To them, arrested individuals are not punished accordingly. No stiff penalties are applied to offenders. This shows how little concerned the authorities tend to be when it comes to matters touching the LGBT people. Also, the groups have, on many occasions, come out to challenge the government on the issue of criminalizing lesbianism. Marriage between women is not taken heftily as it is with men. Given the current circumstances, the individuals are feeling rejected and useless in the society that they claim should be their home; a home that is condemning them instead of accepting their conditions.
They have, on many occasions, conducted peaceful demonstrations expressing how they feel. However, not so many people approve of their practice. The church, in particular, does not cite with them at all. Christians and Muslims have the most significant percentage of people disapproving them. It is interesting to note that it is only a fair percentage of atheists who feels like they should be heard and treated just like any other Ghanaian.
LGBT travel Ghana
As a country that respects its dignity, Ghana does not allow people of the same sex to share a room, especially during traveling. Yes. Even though the state recognizes the same gender marriage, still, this one is forbidden. It becomes even worse when it involves men. However, punishment is not that serious in Ghana as compared to Somalia, Sudan, Nigeria, and Mauritania. In these countries, gay couples are punished by death.
Every person has equal rights in Ghana. While the larger population of its citizens do not agree with the LGBT society, there is a need to strategize effective means of handling its people. Human rights organizations and other LGBTQ related bodies should move in fast to their rescue. Otherwise, most of them will be killed or commit suicide because of stigmatization and open rejection. We live in the 21st century. Each citizen should be allowed the freedom to associate with the people they feel most comfortable with. Just like there is freedom of worship, concerned bodies are fighting to make sure the same happens with the LGBT community in Ghana.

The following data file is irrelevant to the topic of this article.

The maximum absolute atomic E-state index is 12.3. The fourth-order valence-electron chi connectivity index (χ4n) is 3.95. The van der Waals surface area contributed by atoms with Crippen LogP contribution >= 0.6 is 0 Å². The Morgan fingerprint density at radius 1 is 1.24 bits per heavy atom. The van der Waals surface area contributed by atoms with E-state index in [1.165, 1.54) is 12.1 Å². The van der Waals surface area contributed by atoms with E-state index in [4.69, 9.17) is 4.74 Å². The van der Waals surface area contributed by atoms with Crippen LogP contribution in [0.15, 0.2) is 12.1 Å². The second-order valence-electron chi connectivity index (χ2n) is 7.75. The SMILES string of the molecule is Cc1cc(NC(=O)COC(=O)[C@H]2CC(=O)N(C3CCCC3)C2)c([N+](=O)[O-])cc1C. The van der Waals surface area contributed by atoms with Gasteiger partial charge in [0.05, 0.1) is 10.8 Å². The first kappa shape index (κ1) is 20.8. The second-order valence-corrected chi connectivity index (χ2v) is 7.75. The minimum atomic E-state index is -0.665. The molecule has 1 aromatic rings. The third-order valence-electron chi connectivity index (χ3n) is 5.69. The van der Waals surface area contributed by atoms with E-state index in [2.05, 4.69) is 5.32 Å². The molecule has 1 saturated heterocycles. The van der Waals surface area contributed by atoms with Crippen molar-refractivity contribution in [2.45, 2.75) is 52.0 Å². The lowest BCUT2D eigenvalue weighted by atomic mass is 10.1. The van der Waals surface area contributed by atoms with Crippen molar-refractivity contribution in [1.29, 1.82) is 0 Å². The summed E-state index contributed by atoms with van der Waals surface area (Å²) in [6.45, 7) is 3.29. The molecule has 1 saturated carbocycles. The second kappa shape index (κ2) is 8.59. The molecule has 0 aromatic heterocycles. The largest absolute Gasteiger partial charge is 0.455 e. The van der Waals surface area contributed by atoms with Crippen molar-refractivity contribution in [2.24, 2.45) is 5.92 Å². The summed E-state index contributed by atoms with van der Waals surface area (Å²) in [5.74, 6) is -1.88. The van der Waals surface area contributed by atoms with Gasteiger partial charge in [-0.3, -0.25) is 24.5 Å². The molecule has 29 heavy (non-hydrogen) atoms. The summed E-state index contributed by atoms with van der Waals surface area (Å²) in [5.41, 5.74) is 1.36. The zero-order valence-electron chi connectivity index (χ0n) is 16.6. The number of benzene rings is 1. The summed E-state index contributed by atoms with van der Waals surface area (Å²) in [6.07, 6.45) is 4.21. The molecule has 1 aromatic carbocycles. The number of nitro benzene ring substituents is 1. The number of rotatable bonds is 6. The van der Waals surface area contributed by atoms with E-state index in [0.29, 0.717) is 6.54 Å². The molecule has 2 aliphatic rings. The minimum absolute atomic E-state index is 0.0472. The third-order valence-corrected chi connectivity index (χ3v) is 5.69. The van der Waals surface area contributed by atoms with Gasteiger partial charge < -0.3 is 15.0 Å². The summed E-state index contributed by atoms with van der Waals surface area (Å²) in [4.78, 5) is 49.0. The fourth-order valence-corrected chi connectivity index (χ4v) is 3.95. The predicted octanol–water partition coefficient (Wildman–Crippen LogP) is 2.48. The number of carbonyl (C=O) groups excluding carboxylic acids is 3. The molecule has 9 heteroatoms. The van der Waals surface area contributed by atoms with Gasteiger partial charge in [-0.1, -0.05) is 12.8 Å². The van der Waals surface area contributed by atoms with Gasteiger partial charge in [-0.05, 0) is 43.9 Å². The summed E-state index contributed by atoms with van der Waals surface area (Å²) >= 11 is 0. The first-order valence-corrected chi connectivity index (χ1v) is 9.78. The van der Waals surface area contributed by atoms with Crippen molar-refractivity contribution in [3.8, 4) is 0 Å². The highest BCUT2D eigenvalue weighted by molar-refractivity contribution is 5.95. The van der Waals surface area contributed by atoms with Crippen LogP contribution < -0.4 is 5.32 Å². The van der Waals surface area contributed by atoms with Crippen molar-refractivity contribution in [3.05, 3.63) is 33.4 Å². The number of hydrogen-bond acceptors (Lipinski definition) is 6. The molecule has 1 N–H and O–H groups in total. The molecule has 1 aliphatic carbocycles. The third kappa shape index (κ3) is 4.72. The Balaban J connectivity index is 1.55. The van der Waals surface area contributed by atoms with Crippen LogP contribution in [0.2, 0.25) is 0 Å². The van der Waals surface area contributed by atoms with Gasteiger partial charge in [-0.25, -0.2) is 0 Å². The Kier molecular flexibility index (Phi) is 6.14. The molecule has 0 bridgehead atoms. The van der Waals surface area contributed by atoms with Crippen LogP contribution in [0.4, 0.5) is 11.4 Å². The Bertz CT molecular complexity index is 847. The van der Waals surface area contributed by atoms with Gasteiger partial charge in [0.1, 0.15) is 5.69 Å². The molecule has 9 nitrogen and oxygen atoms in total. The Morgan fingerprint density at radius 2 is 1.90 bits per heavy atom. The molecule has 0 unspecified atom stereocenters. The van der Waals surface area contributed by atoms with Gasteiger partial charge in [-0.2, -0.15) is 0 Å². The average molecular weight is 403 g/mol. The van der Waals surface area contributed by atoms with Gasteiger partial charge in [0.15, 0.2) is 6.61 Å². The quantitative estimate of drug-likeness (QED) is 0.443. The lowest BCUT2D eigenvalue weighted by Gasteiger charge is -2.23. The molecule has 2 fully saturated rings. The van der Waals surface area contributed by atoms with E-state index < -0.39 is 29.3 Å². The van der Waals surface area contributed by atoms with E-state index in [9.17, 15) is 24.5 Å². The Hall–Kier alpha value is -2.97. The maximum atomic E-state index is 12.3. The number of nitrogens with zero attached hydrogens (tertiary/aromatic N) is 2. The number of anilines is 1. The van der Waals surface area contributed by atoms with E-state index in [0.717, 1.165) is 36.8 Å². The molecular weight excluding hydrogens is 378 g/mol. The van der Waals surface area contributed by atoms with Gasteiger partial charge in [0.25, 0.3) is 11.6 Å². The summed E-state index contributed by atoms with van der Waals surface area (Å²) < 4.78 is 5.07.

One of the significant steps that the government ought to take is to educate people on how to treat these marginalized groups. Instead of denying LGBT persons their freedom of association, job opportunities, and others, understand why they chose their paths. To some, it is not a choice —like a case of transgender individuals. Secondly, the government should regulate how media reports cases involving marginalized groups. Better still, they can be taught on how to report on such matters instead of restricting them. This way, people will learn to accept them in our society. Lastly, leaders have a significant voice in society.
Is Ghana safe? Well, instead of condemning LGBT, they can help followers to understand why they chose to engage in such practices. Above all, no one should decide on another. We have to believe in what we think is best for us.